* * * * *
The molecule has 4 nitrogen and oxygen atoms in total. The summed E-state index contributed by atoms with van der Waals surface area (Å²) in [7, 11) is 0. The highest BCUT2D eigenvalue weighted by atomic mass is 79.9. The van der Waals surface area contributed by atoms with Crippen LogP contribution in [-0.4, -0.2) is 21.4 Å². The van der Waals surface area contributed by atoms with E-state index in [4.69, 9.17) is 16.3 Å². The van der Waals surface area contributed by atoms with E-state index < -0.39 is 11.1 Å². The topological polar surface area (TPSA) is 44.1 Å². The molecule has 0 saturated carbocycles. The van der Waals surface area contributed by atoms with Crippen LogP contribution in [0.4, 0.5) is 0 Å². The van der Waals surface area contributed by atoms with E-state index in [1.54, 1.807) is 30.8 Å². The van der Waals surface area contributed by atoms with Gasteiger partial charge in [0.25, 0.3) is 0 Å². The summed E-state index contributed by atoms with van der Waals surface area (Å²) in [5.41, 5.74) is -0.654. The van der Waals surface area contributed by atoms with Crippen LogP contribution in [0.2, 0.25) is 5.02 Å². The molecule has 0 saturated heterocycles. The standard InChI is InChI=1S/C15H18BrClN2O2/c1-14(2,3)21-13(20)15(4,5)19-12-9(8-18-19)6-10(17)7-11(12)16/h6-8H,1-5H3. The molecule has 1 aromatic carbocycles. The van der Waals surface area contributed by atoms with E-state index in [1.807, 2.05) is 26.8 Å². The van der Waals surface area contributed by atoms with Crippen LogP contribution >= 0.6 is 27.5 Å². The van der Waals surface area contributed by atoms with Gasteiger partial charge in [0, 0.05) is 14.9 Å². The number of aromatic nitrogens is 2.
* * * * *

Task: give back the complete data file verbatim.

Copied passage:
The molecule has 4 nitrogen and oxygen atoms in total. The summed E-state index contributed by atoms with van der Waals surface area (Å²) in [7, 11) is 0. The highest BCUT2D eigenvalue weighted by atomic mass is 79.9. The van der Waals surface area contributed by atoms with Crippen LogP contribution in [-0.4, -0.2) is 21.4 Å². The van der Waals surface area contributed by atoms with E-state index in [4.69, 9.17) is 16.3 Å². The van der Waals surface area contributed by atoms with E-state index < -0.39 is 11.1 Å². The topological polar surface area (TPSA) is 44.1 Å². The molecule has 0 saturated carbocycles. The van der Waals surface area contributed by atoms with Crippen LogP contribution in [0.4, 0.5) is 0 Å². The van der Waals surface area contributed by atoms with E-state index in [1.54, 1.807) is 30.8 Å². The van der Waals surface area contributed by atoms with Gasteiger partial charge in [0.25, 0.3) is 0 Å². The summed E-state index contributed by atoms with van der Waals surface area (Å²) in [5.41, 5.74) is -0.654. The van der Waals surface area contributed by atoms with Crippen LogP contribution in [0.2, 0.25) is 5.02 Å². The molecule has 0 saturated heterocycles. The standard InChI is InChI=1S/C15H18BrClN2O2/c1-14(2,3)21-13(20)15(4,5)19-12-9(8-18-19)6-10(17)7-11(12)16/h6-8H,1-5H3. The molecule has 1 aromatic carbocycles. The van der Waals surface area contributed by atoms with E-state index in [1.807, 2.05) is 26.8 Å². The van der Waals surface area contributed by atoms with Crippen LogP contribution >= 0.6 is 27.5 Å². The van der Waals surface area contributed by atoms with Gasteiger partial charge in [0, 0.05) is 14.9 Å². The number of aromatic nitrogens is 2.